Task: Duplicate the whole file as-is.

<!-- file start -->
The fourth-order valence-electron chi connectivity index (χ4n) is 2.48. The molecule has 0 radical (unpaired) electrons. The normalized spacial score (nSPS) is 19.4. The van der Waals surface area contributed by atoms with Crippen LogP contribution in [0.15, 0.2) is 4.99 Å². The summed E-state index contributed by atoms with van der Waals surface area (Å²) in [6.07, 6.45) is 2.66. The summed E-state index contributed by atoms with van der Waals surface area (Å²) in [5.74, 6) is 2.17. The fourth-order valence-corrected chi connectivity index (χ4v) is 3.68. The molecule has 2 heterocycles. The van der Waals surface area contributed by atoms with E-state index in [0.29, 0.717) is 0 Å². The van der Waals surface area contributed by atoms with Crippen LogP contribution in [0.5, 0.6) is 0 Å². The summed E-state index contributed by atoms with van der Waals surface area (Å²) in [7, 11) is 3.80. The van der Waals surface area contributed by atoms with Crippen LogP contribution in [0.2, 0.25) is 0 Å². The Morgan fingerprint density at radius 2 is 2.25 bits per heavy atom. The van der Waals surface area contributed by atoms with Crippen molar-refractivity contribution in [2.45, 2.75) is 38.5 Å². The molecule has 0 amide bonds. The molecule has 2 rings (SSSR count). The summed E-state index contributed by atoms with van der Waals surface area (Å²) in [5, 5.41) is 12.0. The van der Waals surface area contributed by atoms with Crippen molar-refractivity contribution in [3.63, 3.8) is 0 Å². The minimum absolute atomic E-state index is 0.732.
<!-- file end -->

The fourth-order valence-electron chi connectivity index (χ4n) is 2.48. The molecule has 0 radical (unpaired) electrons. The normalized spacial score (nSPS) is 19.4. The van der Waals surface area contributed by atoms with Crippen LogP contribution in [0.15, 0.2) is 4.99 Å². The summed E-state index contributed by atoms with van der Waals surface area (Å²) in [6.07, 6.45) is 2.66. The summed E-state index contributed by atoms with van der Waals surface area (Å²) in [5.74, 6) is 2.17. The fourth-order valence-corrected chi connectivity index (χ4v) is 3.68. The molecule has 2 heterocycles. The van der Waals surface area contributed by atoms with E-state index in [0.29, 0.717) is 0 Å². The van der Waals surface area contributed by atoms with Crippen LogP contribution in [0.5, 0.6) is 0 Å². The summed E-state index contributed by atoms with van der Waals surface area (Å²) in [7, 11) is 3.80. The van der Waals surface area contributed by atoms with Crippen LogP contribution in [0.2, 0.25) is 0 Å². The Morgan fingerprint density at radius 2 is 2.25 bits per heavy atom. The van der Waals surface area contributed by atoms with Crippen molar-refractivity contribution in [2.45, 2.75) is 38.5 Å². The molecule has 0 amide bonds. The molecule has 2 rings (SSSR count). The summed E-state index contributed by atoms with van der Waals surface area (Å²) in [5, 5.41) is 12.0. The van der Waals surface area contributed by atoms with Crippen molar-refractivity contribution in [3.63, 3.8) is 0 Å². The minimum absolute atomic E-state index is 0.732.